Now coming back to our laws a major step in the right direction could be when a particular is to be made; a holistic approach is taken up so as to make it stand the test of time. Take mining again. Mining alone touches so many aspects of life that in making laws on it one has to consider all those sectors. Mining touches on livelihoods, human rights, the environment, the economy, security, tourism, business/commerce, agriculture, food security, governance, democracy, youth and recreation, disaster, transparency, gender, education, infrastructure and poverty reduction. I have just named eighteen…but this is not exhaustive. This shows how dicey the whole issue of making laws for a sector is a complex issue. As you can see the entire sector need to be part or else the law will not stand up to the test of time, and we cannot afford to be changing laws too frequently.
What has caught my attention since the 2004 Local Government elections is the fact that we are spending far too much on conducting elections. I some times ask my self whether we can ever conduct elections without international financial support. Have we ever thought of finding ways of conducting our elections in such a way that the financial burden is reduced without compromising democracy? I strongly believe that in life there must be compromises…compromise is not always negative, it sometimes demonstrates collaboration and cooperation with the bid to achieving progress. Some people say we don’t have to compromise ideals. I will tell you that a country that depends on donors for as much as 40% of its budget has already compromised its territorial integrity or sovereignty. I am sure if the United Nations Charter is reviewed, a lot of those incongruous concepts like sovereignty or territorial integrity may be expunged as they have long outlived their value.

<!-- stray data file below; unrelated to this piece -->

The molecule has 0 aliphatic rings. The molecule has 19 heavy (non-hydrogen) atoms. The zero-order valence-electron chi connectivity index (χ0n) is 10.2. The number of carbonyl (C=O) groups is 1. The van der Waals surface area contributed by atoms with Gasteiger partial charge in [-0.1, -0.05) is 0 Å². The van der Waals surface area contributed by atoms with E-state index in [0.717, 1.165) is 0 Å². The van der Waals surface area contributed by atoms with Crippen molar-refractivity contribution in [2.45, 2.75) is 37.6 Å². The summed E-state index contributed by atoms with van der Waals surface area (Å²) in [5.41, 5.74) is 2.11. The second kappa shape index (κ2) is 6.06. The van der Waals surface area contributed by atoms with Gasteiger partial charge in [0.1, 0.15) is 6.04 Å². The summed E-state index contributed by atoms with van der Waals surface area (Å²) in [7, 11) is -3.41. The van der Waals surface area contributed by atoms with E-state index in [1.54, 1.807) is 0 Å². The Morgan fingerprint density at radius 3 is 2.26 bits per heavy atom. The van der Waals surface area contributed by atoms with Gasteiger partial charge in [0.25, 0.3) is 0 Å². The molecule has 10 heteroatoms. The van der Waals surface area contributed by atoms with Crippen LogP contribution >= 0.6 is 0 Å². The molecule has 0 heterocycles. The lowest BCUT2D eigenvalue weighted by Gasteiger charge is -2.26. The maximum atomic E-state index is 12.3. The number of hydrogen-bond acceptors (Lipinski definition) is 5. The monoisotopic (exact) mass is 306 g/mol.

Although elections in Sierra Leone have hardly been violence free the conduct of the Electoral Commission especially since James Jonah, had passed been most acceptable and democratic given the particular circumstances. One can safely say that all elections form 1967 to late President Momoh were travesty of democracy to say the least. That is why the Jonah – Thorpe styles have been almost overwhelming. A lot of Sierra Leoneans still wonder how we were able to perform so very well. But…but…but I am worried about what I see as wastage especially on Bye elections. Let us realize that democracy itself is still to some extent an intractable concept that needs a lot of compromises. Even the greatest democracies allow compromises. I believe that as long as people are the key protagonists of democracy there can hardly ever be a full proof democracy. In a partisan situation where there has to be a loser there is always some voice crying foul…this voice though feeble in fact strengthens democracy. That is why the minority lone voice has to be heard.